Another AT in Indianapolis named Lindsey Foust deals with high school athletes as well in her
clinic Parkview Sports Medicine. Students take a self-screening assessment on their phones
before they come to practice. If they don’t have access to it before they get there, computers are
set up for them so they can check in with a coach before starting practice (Parkview Health,
2020). At Erin Chapman’s localization, 5,000 students, faculty and staff are tested weekly. She
was a part of the planning and prepping process for bringing those on campus safely, sitting on
committees and task forces. In addition to the coordination of the testing site and organization of
tests, she also manages about 20 volunteers daily on site to administer tests and organize pool
samples, and handles timesheets for student workers at their site (Higgins, 2021). Because sports
is so much of a physical sport, there is a lot more upkeep of being cleanliness and following
directions. That comes with the sort of responsibilities as with what Erin is doing. Keep everyone
safe, be safe and diligent, and pay attention.
COVID-19 AND TRAINERS 7
The massive tidal wave of COVID-19’s spread has really taken the world, specifically the
United States, by storm. Not since the Spanish flu of 1918 has a virus spread deadly into a
pandemic, and the United States has not really faced a situation like this in modern times to
where many businesses have to be isolated for an indefinite period. Of course in times like this,
tribulations can be a shock to many people where they may not be prepared to be resourceful.
The space of many people in one area cannot be made and careless mistakes are taken aback.
Thankfully, we can say in this particular world of athletics, people can adapt easily and can help
the same amount of people before, during, and after a spread. Many ATs and conditioners have
expressed their plans, concerns, and ways to contrast the limited guidelines. There has also been
a more concerted effort of care for others due to the issue being health-centered. In the world of
athletics, the need to adapt and be flexible is crucial. With COVID-19, that need has been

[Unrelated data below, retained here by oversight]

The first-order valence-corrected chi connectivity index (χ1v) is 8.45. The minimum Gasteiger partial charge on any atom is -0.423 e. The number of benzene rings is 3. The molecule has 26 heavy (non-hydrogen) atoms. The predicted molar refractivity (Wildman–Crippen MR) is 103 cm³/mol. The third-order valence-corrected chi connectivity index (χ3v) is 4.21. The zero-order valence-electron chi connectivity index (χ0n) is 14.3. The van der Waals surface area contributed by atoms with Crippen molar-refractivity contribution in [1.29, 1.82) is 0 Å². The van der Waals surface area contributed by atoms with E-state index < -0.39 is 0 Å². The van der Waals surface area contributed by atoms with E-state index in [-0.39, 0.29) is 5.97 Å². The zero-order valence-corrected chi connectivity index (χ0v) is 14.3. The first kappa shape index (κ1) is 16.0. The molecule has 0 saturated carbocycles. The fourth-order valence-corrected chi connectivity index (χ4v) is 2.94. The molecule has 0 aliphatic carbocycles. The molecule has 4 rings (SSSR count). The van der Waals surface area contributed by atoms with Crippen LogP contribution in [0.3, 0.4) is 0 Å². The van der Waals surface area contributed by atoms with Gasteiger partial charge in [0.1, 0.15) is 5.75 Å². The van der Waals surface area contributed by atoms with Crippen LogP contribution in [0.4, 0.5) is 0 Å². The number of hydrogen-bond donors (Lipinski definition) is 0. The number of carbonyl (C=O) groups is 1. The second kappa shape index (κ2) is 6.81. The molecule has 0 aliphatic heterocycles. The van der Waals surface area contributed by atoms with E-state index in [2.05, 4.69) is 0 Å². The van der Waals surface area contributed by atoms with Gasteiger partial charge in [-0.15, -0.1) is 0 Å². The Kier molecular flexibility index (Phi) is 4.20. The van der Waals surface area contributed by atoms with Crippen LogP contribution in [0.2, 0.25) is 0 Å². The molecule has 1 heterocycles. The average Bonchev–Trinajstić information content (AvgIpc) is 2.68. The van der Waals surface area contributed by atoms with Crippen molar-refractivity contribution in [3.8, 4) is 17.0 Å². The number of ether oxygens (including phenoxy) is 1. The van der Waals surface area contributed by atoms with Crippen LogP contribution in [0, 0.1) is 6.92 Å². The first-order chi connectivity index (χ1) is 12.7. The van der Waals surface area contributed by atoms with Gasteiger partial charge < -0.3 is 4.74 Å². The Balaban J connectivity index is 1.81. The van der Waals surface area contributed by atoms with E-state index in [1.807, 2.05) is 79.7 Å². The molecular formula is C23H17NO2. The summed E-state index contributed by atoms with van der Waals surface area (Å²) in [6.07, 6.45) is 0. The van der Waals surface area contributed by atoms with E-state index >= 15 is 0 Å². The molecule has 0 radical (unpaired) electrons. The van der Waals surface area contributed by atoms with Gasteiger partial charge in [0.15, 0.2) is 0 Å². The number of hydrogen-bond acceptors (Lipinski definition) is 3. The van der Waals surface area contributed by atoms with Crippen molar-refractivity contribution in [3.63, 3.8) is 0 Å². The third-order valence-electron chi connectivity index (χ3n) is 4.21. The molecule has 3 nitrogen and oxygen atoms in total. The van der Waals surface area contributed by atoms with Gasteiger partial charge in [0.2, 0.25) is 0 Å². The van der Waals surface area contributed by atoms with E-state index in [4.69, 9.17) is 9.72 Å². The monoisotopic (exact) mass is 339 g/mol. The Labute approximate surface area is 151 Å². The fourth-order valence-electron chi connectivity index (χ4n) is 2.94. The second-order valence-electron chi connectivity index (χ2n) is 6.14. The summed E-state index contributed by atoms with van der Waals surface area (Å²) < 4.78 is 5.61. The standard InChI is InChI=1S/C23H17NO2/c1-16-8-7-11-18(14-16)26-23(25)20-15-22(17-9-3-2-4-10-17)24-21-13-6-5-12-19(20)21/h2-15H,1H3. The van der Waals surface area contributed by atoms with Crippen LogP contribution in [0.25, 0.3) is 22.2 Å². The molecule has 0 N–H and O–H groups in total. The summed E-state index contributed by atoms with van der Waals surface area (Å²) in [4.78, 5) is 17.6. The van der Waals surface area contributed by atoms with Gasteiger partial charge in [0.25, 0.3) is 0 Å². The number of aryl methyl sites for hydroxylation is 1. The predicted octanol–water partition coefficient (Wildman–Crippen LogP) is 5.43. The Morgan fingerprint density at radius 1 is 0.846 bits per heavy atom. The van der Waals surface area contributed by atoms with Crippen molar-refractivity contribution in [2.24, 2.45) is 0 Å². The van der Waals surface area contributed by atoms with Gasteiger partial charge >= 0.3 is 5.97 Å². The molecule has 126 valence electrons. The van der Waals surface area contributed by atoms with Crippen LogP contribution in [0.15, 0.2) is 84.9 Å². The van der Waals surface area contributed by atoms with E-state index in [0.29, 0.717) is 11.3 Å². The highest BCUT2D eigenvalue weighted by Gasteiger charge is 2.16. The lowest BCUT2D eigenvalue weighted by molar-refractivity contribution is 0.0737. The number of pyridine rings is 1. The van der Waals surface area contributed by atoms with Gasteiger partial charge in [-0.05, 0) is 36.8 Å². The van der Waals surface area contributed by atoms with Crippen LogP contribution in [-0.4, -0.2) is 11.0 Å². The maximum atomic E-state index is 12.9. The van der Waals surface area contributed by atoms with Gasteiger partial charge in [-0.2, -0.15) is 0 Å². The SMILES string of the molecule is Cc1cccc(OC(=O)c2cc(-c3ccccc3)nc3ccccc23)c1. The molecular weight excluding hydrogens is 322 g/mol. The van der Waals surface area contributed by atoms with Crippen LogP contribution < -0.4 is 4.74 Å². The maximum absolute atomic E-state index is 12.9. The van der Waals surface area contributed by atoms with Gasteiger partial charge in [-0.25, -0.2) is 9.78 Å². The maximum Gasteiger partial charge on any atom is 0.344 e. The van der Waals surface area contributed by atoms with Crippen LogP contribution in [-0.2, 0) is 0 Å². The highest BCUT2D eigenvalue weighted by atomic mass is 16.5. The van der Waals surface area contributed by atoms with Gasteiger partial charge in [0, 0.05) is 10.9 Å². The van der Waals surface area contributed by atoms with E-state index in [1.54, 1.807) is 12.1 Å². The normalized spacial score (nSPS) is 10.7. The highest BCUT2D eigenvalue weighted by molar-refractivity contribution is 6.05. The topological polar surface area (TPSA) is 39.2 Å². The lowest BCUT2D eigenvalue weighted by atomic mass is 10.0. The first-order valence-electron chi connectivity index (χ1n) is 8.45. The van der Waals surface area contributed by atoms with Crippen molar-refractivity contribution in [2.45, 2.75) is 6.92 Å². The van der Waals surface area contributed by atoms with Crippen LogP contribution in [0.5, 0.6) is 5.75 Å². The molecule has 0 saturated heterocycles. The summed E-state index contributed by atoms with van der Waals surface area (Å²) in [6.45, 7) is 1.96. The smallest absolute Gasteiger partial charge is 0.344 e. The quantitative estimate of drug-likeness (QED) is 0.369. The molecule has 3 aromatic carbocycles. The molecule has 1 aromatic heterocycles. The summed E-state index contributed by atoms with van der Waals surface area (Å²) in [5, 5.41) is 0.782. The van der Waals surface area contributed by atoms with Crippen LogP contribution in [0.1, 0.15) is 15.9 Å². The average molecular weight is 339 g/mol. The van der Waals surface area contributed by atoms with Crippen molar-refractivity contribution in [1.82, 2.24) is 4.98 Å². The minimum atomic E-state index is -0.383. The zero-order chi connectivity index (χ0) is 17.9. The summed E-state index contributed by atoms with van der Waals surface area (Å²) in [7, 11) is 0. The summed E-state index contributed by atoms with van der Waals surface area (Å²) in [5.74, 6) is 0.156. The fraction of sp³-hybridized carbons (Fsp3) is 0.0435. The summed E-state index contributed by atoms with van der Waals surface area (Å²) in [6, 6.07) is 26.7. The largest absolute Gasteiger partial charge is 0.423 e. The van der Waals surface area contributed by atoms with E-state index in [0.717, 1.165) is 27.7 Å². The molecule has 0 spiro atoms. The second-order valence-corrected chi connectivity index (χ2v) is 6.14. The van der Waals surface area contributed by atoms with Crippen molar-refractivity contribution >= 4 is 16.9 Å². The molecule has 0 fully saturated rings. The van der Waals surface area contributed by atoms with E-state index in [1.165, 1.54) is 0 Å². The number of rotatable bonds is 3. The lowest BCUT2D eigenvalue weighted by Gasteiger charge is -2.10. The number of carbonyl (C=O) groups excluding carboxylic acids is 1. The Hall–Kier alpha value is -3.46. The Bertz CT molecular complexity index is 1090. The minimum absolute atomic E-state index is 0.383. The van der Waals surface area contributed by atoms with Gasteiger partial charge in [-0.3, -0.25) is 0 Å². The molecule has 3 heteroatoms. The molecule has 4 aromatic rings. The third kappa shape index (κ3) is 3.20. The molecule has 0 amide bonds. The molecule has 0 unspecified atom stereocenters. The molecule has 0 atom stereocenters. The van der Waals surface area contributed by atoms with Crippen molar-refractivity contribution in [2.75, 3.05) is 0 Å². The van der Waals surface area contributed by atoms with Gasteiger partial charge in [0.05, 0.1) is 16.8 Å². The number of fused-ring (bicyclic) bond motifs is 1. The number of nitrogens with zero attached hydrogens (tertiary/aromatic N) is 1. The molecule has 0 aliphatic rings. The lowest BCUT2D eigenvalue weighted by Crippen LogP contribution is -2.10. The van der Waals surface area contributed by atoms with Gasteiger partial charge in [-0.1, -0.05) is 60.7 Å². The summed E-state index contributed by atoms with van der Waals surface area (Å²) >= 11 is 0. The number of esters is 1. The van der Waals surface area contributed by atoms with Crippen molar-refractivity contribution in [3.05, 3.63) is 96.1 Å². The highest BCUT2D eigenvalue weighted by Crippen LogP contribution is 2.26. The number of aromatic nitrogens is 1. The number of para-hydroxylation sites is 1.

elevated. Most athletes and coaches wish for the day they can return to action safely.
Everyone wishes to get again to normal, however there is a chance we may not get back to what
regular was. Instead, we have the chance to make matters better and examine from the
circumstances we have in front of us.
What does that mean? At the moment, it means paying even greater attention to little
details and being diligent each and every day. It means making sure matters are getting sanitized,
that athletes and coaches are social distancing and adapt… to the everchanging guidelines.
Ultimately, ATs are just one piece of the pie that other industries and careers are going through
COVID-19 AND TRAINERS 8
during this pandemic. It needs to take every single industry and person in the economy to take
this outbreak seriously and combat this so everyone can live safely and soundly.
the Association for Applied Sport Psychology Founded in 1985, & the Association
for Applied Sport Psychology. (2020, October 14). Navigating a Pandemic: Tips for Athletic
Trainers Serving the Sport Community. Navigating a Pandemic: Tips for Athletic Trainers
Serving the Sport Community | Association for Applied Sport Psychology.
An athletic trainer’s perspective during the pandemic. (2020, July 21).
Feldmann, M. (2020, September 30). HEALTHBEAT 4: How COVID-19 is changing the
jobs of athletic trainers. KTIV.
Harvey, J. (2020, August 17). Local athletic trainers learning and adapting to COVID-19
challenges. The Daily Progress.
COVID-19 AND TRAINERS 9
Higgins, C. (2021, March 1). AT Irreplaceable in On-Campus Testing, Care. NATA.
https://athleticdirectoru.com/. (2020, November 20). Experts’ Roundtable: Inside the
Current Challenges for Athletic Training. Athletic Director U.
Winkelmann, Z. K., & Games, K. E. (2020). Athletic trainers’ job tasks and status during
the COVID-19 PANDEMIC: A preliminary analysis. Journal of Athletic Training, 56(1), 20–30.
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COVID-19 AND TRAINERS 11